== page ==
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Higher risks for intellectually and developmentally disabled moms

August 22, 2016

Hilary  Brown
Hilary Brown, PhD

Women with intellectual and developmental disabilities are at increased risk for serious pregnancy complications, according to a study by Hilary Brown, PhD, a postdoctoral fellow at the Women’s College Research Institute (WCRI). Their newborns experience complications as well.

Intellectual and developmental disabilities include a broad range of conditions characterized by cognitive limitations and difficulties with communication, social and practical skills. Examples are fetal alcohol syndrome, autism, down syndrome, and Fragile X syndrome.

Brown, supervised by WCRI scientist Dr. Simone Vigod, carried out the world’s largest study of childbirth to women with intellectual and developmental disabilities (IDD), analyzing about 4,000 births over a decade. She found that women with these disabilities are more likely to have serious pregnancy complications such as preeclampsia, blood clots, and hemorrhage, but their risks for gestational diabetes and gestational hypertension are similar to those for women without IDD. Their babies have increased risk for being born early and small for their gestational age. They also face a greater likelihood of stillbirth or death within one month.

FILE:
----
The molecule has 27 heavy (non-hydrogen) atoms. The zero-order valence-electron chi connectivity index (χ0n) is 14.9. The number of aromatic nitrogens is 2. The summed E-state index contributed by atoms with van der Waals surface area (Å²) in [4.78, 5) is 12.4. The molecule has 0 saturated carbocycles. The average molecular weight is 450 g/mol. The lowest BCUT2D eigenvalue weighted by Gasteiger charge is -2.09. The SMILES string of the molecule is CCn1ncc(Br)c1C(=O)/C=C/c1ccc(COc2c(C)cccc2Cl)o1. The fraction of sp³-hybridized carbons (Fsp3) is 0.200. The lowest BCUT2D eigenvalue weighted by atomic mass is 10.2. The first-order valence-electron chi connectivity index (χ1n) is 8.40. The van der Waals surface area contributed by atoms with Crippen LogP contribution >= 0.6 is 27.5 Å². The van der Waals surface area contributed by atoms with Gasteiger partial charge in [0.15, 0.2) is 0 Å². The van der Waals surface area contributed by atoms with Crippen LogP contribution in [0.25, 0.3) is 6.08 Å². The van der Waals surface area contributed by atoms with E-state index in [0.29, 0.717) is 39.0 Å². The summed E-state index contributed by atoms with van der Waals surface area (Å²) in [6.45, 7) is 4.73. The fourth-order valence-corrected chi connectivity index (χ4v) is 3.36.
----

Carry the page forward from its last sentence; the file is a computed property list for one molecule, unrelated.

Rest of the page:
The issue is of growing concern as childbirth rates increase in this group, Brown says. “A lot of people assume that these women don’t have babies because for decades they lived in large scale institutions and they were sterilized,” she says. A previous study found there are up to 450 such births per year in Ontario. Women with IDD under 25 years are having children almost as often as women in the same age group without IDD.

Researchers are still untangling why women with intellectual and developmental disabilities have more problems during and after pregnancy, but there are some indications. They are more likely to be socially isolated, live below the poverty line, and have higher rates of chronic disease, including diabetes and mental illness. They might not recognize the signs of complications during pregnancy or understand complex medical advice.

“These are very invisible disabilities,” Brown says. Anecdotal reports from case workers suggest that women might be afraid to reveal their disability to healthcare providers. Brown says we need more efforts to improve the health of women with IDD before they get pregnant and better monitor for complications before and after they give birth.

The study, published in the British Journal of Obstetrics and Gynaecology, used data from the Institute for Clinical Evaluative Sciences.

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